The nym family has many offspring, including exonym and endonym, as discussed yesterday. Here are a few more of their unruly brood:
These are words that are pronounced the same, but are spelled differently and have different meanings. For example: write (to inscribe), right (correct/opposite of left), rite (ritual) and wright (a maker); night (opposite of day), knight (a chess piece). Many more English homonyms are listed here.
Words spelled the same, but pronounced differently and having different meanings, e.g. bass (low) and bass (a type of fish); polish (to shine) and Polish (from Poland). Some heteronyms are distinguished by the placement of the stress, others by pronouncation. Polish/polish is also an example of a capitonym, a word that has a different meaning when capitalized.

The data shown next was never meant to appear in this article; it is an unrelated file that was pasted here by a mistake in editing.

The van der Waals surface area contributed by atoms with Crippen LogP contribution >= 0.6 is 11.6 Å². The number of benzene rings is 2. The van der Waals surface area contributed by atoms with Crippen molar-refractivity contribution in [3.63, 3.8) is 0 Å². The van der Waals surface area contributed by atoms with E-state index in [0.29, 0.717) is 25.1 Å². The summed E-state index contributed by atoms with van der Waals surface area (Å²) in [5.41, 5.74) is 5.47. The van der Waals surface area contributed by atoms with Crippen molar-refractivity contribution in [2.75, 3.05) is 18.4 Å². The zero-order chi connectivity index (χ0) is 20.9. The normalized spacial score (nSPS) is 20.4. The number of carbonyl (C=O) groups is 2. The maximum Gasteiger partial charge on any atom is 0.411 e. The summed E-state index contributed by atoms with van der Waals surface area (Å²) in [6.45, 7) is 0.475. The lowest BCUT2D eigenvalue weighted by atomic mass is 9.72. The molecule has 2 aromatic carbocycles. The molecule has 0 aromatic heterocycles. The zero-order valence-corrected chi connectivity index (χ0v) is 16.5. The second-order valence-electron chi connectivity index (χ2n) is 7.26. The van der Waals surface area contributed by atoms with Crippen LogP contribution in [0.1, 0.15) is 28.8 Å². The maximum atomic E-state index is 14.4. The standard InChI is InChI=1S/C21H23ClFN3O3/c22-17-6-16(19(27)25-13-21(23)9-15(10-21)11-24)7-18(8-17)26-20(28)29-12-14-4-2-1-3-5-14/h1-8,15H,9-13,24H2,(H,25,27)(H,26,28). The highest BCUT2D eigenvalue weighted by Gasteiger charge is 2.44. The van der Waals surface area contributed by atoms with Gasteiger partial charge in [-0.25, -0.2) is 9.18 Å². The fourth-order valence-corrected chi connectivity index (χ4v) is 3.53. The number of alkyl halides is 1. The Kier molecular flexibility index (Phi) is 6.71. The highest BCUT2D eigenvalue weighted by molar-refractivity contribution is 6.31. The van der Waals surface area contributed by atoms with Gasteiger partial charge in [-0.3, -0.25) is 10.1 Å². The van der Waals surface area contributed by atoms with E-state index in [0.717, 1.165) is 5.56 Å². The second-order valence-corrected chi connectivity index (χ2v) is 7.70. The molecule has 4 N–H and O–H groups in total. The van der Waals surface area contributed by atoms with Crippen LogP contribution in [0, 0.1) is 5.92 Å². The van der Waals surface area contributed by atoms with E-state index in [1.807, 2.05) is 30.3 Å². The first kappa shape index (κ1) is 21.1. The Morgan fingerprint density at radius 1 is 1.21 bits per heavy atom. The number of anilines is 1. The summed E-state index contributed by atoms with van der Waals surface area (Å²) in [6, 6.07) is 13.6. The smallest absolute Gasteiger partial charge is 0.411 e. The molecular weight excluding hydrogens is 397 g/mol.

These are words with two meanings that contradict each other, such as assume: to actually have (to assume office) vs. to hope to have (he assumed he would be elected). Another example is custom (ordinary vs. special) — It was custom in these parts to have your boots custom made. More examples can be found here.
An acronym that is so well established that its origin as an abbreviation is no longer widely known (a portmanteau of anachronism + acronym), for example scuba and laser.
A name written backward and used as a pseudonym.
A person after whom a place, thing or event is named. For example the sandwich is named after John Montagu, 4th Earl of Sandwich (1718–1792), and the word boycott comes from a certain 19th century Irish landlord, Charles C. Boycott (1832-1897).